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Catching a glimpse of ‘agile’ gull

Musings from the Hill

Exceeding all expectations, my cruise to Alaska less than two years ago allowed me to discover new wonders at every turn. Sailing has to be tops for me but life on a floating resort ain’t all that tawdry either.

I met the organist, Mr. Duffy from Nashville, who sports, sequined slippers and a foot-plus green top hat with a yellow feather even longer. I was impressed with the Kimball Theatre pipe organ equipped with such accessories as a glockenspiel, sleigh bells and bird whistles and of course got to hear them all during a free Friday noon concert. Equally amazing to me was seeing no security in place at the State Capitol which is where the organ is.

The little otters were fun to watch – lined up on their backs in extensive formations, heeding us not at all. Lots of eagles as one might expect. Whales here and there and the lazy sea lions, happy to stretch out on a rock, occasionally sliding back into the water when so motivated.

Of course I returned with hundreds (thousands?) of great shots of everything from the intriguing wildlife to the snowy mountain peaks to the calving glaciers. Sorted by date (or did my camera do that for me?) some were shared soon after the trip, while many others wait . . . for what, I wonder. (And, yes, I also made an album which perhaps someday I’ll look at again – probably after that for the Sea Cloud.)

I assure you I was never without camera – my “big” (but not compared to what I saw on board) with a telephoto lens and my “regular” which could easily be popped into my purse and went everywhere with me. Turns out that convenient little one did everything I required.

I was also blessed with the perfect travel companion who allowed me to roam and explore to my heart’s content. I can’t think of a day when this didn’t pay off but, for this column, I’m homing in now on Juneau, Aug. 16.

Returning from the capitol to the ship, I stopped in awe. Other passengers walked around me not as excited as I about the birds just there for the taking. Photographs, of course. There were hundreds! Unperturbed by my attention, they continued their birdy pastimes, including one proud mother with her youngster.

Terrific pictures – lots of terrific pictures, tucked away for the future.

Every so often I’d pull out seven or eight – of course, it’s a gull, most like a herring. Maybe I’d pull out a book or two to affirm my wisdom. Everyday gull . . . check. Hey! I’m not so bad after all! All right, the thought did nag – gulls do not have black feet.

Sibley, Stokes (twice), Peterson, Audubon, even the Golden Field Guide, all told me I was either wrong or they were. Well then. I can be stubborn but even I still have a modicum of common sense. (Maybe a little more.)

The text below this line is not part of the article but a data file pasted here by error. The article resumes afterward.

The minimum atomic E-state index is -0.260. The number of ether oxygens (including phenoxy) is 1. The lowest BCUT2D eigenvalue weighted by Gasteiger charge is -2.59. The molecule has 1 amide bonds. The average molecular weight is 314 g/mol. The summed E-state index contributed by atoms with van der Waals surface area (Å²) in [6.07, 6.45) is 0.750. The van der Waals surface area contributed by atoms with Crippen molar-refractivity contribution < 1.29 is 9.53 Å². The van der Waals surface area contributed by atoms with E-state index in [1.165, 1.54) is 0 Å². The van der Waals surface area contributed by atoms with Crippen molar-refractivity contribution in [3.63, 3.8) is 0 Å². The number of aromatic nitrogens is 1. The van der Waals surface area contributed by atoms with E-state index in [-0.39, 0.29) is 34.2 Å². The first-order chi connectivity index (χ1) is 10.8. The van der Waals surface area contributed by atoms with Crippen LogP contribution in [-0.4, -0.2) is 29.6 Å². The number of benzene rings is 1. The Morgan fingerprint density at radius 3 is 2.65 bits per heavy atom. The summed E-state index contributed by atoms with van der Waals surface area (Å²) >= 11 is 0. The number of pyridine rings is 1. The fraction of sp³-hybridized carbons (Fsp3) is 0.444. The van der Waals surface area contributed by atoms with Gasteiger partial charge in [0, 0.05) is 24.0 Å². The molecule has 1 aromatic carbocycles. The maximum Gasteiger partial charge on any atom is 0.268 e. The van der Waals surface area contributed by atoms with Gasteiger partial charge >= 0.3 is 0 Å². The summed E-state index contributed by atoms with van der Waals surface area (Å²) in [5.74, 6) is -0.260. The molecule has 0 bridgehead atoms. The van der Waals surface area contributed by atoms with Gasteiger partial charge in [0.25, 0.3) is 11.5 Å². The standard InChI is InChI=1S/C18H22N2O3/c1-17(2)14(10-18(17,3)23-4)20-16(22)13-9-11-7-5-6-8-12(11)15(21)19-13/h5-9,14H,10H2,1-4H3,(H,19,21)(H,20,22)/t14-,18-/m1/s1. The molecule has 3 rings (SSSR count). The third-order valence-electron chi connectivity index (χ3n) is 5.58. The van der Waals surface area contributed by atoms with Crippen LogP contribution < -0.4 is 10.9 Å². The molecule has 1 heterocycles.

Too many good shots not to use in a column but then I’d better be darned sure I knew what I was talking about. Time to get back to Twan Leenders at RTPI.

I’m on the page with a bunch of legitimate gulls but mine is a Black-footed (wouldn’t you know it?) Kittiwake. (There’s also a red-legged on the Pribilof Islands.) “Abundant on breeding cliffs, wintering off shore. The adult is recognized by its sharply defined triangular black wing tips (no trace of white spot). The more commonly seen immature resembles several of the dark-headed gulls but is told by the combination of dark neck band, short black legs, and black wing tips, and very slightly forked tail. Often flies low in the water.” Golden Guide. (So that’s what those are! I never expected to identify more distant birds on the wing.) You can find them on either coast, never inland.

Since they can also be an East Coast bird, they appear in the Audubon Handbook, eastern birds. “An agile, oceanic gull that breeds on northern sea cliffs and ranges widely at sea off our coasts in winter. Flight agile, on quick, shallow wingbeats. Follows ships, snatching food from water’s surface, even diving from the air like a tern. . . Call a nasal kitti-wake, often heard in chorus in nesting colonies.” So now we know where the name comes from.

Stokes adds they may follow fishing ships at sea to feast on refuse. Sibley calls them common. “Almost exclusively seen on open salt water. Nests in large colonies on steep cliffs above ocean, often with murres and fulmars; scavengers and often attracted to fish-processing plants or boats. Commonly seen plunge-diving like terns. A small gull, with relatively long and narrow wings, quick and stiff wingbeats. Note short bill, short dark legs. Rhythmic, repeated kitti-weeeik. . . with hollow, nasal quality, mostly near nest site. Generally silent in winter.”

I couldn’t have found a better place to observe these birds. They were far too tame (or happily settled) to be bothered by me.

Now I have to wonder if they were silent or so noisy that I simply ignored the ruckus.

Susan Crossett has lived in Arkwright for more than 20 years. A lifetime of writing led to these columns as well as two novels. Her Reason for Being was published in 2008 with Love in Three Acts following in 2014. Information on all the Musings, her books and the author may be found at Susancrossett.com.

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